In this capacity, the experiment’s subjects sat awaiting the self-driving car to hand over control to them, and they then had to react accordingly. The simulation pretended that the car was going 70 miles per hour, meaning that for every second of reaction time that the car would move ahead by about 102 feet.
They setup the scenario with two situations, one wherein the human driver was focused on the self-driving car and the roadway, and in the second situation they asked the human driver to read passages from the National Geographic (now that’s rather dry reading!).
In the case of the non-distracted situation, the humans had a median reaction time of 4.56 seconds, while in the distracted situation it was 6.06 seconds. Though it is expected that the reaction time for the distracted situation would be longer, it is also somewhat misleading to focus solely on the reaction times. I say this because the reaction time was how long it took for them to take back control of the car. Meanwhile, the time it took for them to take some kind of action ranged from 1.9 seconds to 25.7 seconds.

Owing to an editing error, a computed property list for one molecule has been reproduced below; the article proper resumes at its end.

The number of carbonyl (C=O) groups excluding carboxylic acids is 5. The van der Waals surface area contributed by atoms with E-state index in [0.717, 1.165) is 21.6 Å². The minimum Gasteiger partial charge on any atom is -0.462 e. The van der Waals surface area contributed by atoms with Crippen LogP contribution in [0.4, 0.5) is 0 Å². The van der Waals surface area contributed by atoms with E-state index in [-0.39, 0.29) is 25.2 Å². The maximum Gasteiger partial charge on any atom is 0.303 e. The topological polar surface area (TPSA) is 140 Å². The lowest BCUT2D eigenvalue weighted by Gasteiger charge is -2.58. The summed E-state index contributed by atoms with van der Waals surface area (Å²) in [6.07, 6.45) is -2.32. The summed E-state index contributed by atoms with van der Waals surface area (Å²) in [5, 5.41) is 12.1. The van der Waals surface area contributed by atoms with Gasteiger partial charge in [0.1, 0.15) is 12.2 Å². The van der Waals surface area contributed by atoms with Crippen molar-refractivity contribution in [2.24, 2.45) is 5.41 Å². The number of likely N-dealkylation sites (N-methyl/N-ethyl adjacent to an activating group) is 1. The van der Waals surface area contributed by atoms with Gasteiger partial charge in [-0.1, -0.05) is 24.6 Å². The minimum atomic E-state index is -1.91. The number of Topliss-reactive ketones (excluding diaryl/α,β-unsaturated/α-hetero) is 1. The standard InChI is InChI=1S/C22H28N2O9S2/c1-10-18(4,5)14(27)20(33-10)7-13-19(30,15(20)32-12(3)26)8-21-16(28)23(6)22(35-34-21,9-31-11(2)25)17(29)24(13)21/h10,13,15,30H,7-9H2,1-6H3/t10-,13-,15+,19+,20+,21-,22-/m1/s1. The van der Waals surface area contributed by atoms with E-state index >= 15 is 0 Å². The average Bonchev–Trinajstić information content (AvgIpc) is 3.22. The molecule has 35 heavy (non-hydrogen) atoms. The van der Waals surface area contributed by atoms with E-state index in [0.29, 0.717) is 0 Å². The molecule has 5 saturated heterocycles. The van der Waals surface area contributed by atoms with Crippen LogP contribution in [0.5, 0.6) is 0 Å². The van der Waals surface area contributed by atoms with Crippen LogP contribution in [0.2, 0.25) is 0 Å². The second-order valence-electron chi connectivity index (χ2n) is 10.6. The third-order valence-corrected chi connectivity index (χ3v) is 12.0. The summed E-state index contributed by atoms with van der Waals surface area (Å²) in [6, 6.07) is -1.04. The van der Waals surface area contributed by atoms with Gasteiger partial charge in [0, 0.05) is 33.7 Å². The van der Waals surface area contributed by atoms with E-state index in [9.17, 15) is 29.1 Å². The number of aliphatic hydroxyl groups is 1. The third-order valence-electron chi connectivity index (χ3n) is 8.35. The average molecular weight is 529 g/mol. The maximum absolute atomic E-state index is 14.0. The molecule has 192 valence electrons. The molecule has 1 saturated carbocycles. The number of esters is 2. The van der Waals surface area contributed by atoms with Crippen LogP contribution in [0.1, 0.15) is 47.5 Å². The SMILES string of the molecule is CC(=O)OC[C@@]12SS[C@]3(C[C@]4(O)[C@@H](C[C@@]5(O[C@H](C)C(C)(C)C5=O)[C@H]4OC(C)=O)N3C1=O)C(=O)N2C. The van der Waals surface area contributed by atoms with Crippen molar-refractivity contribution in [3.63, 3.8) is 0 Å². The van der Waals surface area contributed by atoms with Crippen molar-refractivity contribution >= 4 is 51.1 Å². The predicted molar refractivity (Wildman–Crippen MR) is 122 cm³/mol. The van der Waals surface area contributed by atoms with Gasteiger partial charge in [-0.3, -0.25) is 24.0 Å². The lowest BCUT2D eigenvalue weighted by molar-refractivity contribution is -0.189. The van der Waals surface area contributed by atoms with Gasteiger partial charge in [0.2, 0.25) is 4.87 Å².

Let me repeat that last important point.
Taking back control of a self-driving car might be relatively quick, but taking the right action might take a lot longer. Regardless though about the right action, notice that it took about 5–6 seconds to even take over manual control of the car. That’s precious seconds that could spell life-or-death (and a distance of roughly 500–600 feet at the 70 mph speed), since either a collision or incident might happen in that time frame (or distance), or it might mean that the time now leftover prior to a collision or incident is beyond your ability to avert the danger. We should also keep in mind that this was only in a simulated car.
The participants were likely much more attentive than they would be in a real car. They knew they were there for a driving test of some kind, and so they were also on-alert in a manner that the everyday driver is likely not. All in all, the odds are that any similar study of driving on real roads would discover a much longer reaction time, I’d be willing to bet.
Let’s consider some of the salient aspects of the HCI and HMI involved with a self-driving car and a human driver: